A healthy city needs healthy buildings. This is one of the earliest and best sources for good information on healthy buildings. Healthy buildings are probably more important in the long run than 'energy efficient' buildings. Energy efficiency does not pre-suppose, nor require, healthy building, but long term human sustainability absolutely does.
Brilliant resource - best thing the federal government has ever done! Tremendous work by some inspired and knowledgeable people working in and through government. Urban Ecology Australia and Paul Downton were pleased to be part of the effort of bringing this into existence. Paul was one of the main contributors and was editor for four issues.. Check out this site for massive amounts of accessible information on healthy, energy efficient, ecologically responsible building aimed at home owners and occupiers.
Urban Ecology Australia co-founder Chérie Hoyle worked with Urban Ecology Australia, Adelaide City Council and the South Australian state government to produce a Green Map for the City of Adelaide back in 1997. This is still an active international movement to map the positive attributes of our cities – essential to making ecocities real. Great stuff.
Paul Downton received an email from Teacher Rachel Martin who, she wrote, volunteers with a very special group of children in a Summer education program. They had been learning about the concepts of environmentalism and somehow came across a very old link on one of Paul's now redundant websites while discussing how they could can protect our environment.One of her girls, Cathy, found what she thought was a great environmental resource and Paul promised to upload a link! So here it is, It's about batteries – the scourge of our lives with a massive impact on our beleaguered planet.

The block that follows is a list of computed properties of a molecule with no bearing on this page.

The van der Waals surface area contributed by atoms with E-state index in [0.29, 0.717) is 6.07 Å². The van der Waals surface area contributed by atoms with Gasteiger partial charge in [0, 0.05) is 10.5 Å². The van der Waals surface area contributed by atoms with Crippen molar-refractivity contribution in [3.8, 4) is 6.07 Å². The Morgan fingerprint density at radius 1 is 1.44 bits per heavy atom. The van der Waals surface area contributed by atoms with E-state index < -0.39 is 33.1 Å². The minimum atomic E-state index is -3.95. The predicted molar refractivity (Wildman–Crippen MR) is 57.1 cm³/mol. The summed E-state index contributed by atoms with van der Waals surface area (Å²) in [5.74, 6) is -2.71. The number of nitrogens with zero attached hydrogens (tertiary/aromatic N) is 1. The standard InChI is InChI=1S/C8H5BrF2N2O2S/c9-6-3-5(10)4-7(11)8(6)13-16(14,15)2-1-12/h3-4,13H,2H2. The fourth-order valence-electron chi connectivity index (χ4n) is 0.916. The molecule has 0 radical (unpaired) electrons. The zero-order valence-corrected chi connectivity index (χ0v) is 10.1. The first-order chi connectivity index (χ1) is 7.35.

A lot of 'green roofs' and walls are resource-expensive thirsty aesthetic indulgences, but this looks like it might be really good.
“Our fresh produce will be used to feed the inhabitants across the south-west of the city – either directly, through veg-box schemes or via shops, hotels and canteens – thereby helping to reduce food miles,” Hardy says. “Furthermore, we won’t be using any pesticides or chemicals, so the farm will be a haven for biodiversity.”